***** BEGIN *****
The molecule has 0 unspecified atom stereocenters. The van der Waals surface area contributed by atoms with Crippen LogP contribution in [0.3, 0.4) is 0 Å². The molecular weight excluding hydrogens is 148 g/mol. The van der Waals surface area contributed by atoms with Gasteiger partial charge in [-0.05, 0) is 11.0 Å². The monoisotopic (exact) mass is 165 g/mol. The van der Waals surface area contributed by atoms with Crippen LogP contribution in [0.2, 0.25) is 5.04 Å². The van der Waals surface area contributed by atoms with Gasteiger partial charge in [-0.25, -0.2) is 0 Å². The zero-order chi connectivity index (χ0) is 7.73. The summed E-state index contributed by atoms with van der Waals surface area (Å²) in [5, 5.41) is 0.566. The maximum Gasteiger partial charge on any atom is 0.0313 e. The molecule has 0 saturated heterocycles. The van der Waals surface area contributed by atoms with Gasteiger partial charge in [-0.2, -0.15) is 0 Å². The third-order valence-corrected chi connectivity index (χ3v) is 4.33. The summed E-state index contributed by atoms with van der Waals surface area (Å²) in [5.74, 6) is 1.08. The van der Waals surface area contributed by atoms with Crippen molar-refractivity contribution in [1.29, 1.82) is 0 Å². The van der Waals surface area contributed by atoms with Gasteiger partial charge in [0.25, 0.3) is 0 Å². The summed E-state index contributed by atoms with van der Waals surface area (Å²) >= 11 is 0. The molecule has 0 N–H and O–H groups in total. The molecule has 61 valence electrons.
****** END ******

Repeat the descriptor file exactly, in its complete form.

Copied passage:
The molecule has 0 unspecified atom stereocenters. The van der Waals surface area contributed by atoms with Crippen LogP contribution in [0.3, 0.4) is 0 Å². The molecular weight excluding hydrogens is 148 g/mol. The van der Waals surface area contributed by atoms with Gasteiger partial charge in [-0.05, 0) is 11.0 Å². The monoisotopic (exact) mass is 165 g/mol. The van der Waals surface area contributed by atoms with Crippen LogP contribution in [0.2, 0.25) is 5.04 Å². The van der Waals surface area contributed by atoms with Gasteiger partial charge in [-0.25, -0.2) is 0 Å². The zero-order chi connectivity index (χ0) is 7.73. The summed E-state index contributed by atoms with van der Waals surface area (Å²) in [5, 5.41) is 0.566. The maximum Gasteiger partial charge on any atom is 0.0313 e. The molecule has 0 saturated heterocycles. The van der Waals surface area contributed by atoms with Gasteiger partial charge in [-0.2, -0.15) is 0 Å². The third-order valence-corrected chi connectivity index (χ3v) is 4.33. The summed E-state index contributed by atoms with van der Waals surface area (Å²) in [5.74, 6) is 1.08. The van der Waals surface area contributed by atoms with Crippen molar-refractivity contribution in [1.29, 1.82) is 0 Å². The van der Waals surface area contributed by atoms with Gasteiger partial charge in [0.25, 0.3) is 0 Å². The summed E-state index contributed by atoms with van der Waals surface area (Å²) >= 11 is 0. The molecule has 0 N–H and O–H groups in total. The molecule has 61 valence electrons.